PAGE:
The Gulf War

Chapter Forty-Two


WHILE THE capitalists could rub their hands in glee over events in the former Stalinist states, their perspective for a “New World Order” was abruptly and rather rudely shattered when in August the tanks of the Iraqi military dictator Saddam Hussein rolled into Kuwait. 

US imperialism, with a little delay, responded by dispatching troops to Saudi Arabia. 

The events in the Stalinist world had an important effect on US imperialism’s decision to intervene. They could not have acted so brazenly or so precipitately without first of all receiving the benediction of Gorbachev. 

For the first time in the history of the United Nations, there was unanimity in the Security Council which resulted in the US being able to carry a resolution for a total embargo of Iraq: oil would not be exported from Iraq and imports (except food) would not be allowed in. 

Even the Chinese bureaucracy, eager to arrive at an agreement with imperialism, voted for the resolution. The British gutter press reacted in a predictable fashion with the Daily Star wanting the government to drop a “very big bomb” on Baghdad – never mind the fact that British nationals in Kuwait had just been taken hostage.

Against the war

From the outset, we made it clear where we stood:

We are not prepared to support any war aims of Bush or Thatcher, they can’t be trusted at home or abroad. They only defend the needs of the bosses. (1)

The paper also pointed to the hypocrisy of those who were calling for Saddam’s blood and yet backed him to the hilt in the bloody war between Iraq and Iran:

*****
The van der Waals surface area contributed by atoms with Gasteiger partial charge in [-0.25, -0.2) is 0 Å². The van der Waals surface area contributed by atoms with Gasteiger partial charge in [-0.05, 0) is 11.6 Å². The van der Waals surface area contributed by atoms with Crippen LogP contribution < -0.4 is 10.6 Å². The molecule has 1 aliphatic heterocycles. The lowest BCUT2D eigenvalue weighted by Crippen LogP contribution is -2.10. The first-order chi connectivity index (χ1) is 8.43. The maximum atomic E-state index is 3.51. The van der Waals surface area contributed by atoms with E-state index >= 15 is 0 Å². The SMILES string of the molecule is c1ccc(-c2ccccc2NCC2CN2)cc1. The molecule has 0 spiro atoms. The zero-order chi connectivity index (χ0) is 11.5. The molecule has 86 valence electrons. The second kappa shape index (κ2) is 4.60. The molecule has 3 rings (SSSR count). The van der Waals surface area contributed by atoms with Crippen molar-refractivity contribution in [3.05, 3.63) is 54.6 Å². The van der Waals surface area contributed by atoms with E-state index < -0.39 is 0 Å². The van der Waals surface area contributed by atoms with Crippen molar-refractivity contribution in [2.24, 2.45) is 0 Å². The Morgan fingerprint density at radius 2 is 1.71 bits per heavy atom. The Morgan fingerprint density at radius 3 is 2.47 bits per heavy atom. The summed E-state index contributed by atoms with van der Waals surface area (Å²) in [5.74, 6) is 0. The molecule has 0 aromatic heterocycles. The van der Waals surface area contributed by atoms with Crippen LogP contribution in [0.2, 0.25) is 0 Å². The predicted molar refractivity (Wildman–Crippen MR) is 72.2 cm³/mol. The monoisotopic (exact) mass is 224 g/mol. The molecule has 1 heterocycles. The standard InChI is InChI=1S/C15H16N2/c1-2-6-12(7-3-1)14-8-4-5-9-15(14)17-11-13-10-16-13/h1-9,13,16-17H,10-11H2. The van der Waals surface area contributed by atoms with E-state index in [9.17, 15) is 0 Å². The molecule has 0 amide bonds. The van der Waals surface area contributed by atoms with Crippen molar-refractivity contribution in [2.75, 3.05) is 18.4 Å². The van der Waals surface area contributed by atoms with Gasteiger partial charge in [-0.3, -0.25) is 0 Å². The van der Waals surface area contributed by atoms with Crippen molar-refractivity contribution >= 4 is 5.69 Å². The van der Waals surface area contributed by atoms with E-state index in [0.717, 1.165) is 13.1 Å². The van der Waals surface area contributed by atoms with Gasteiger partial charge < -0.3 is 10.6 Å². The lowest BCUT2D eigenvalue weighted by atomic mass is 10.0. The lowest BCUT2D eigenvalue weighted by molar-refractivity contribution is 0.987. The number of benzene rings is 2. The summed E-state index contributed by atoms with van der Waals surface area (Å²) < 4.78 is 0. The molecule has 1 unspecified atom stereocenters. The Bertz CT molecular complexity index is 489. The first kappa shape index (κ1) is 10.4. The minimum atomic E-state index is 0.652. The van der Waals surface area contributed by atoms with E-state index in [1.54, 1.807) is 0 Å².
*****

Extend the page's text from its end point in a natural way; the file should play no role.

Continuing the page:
We won’t forget it was Thatcher, along with the French and American governments and the Soviet bureaucracy too, who financed the Iraqi military build-up. They armed Saddam to the teeth, creating the fifth largest army in the world. (2)

There was no widespread opposition from these governments when the Iraqi regime was pursuing its monstrous genocide against the Kurdish people, with the wiping out of whole villages through gas attacks. This was a war for oil in which workers

will pay the price. The big petrol companies haven’t wasted a second in pushing up prices by as much as 10p a gallon. But they have got 30 days’ stocks bought before the Iraqi invasion and the oil price rise. (3)

Clearly, in the past Saddam had been America’s man, armed to the hilt during the war with Iran. Saddam undoubtedly believed that he had the silent acquiescence of US imperialism in invading Kuwait. He had actually signalled his intention to invade. 

Glaspie, US Ambassador to Iraq, met Saddam Hussein on 25 July, just a few days before the invasion of Kuwait, and the transcript of that meeting showed that she turned a blind eye to Iraq’s claim to Kuwait. 

Glaspie had stated in that meeting: 

“The US has no opinion on an Arab/Arab dispute like your border disagreement with Kuwait.” (4) 

The clear implication was that Saddam was free to invade.

But by invading Kuwait Saddam gained control of 20 per cent of OPEC oil production, which gave him “at least a finger-hold on the lifeline of Western capitalism”. (5)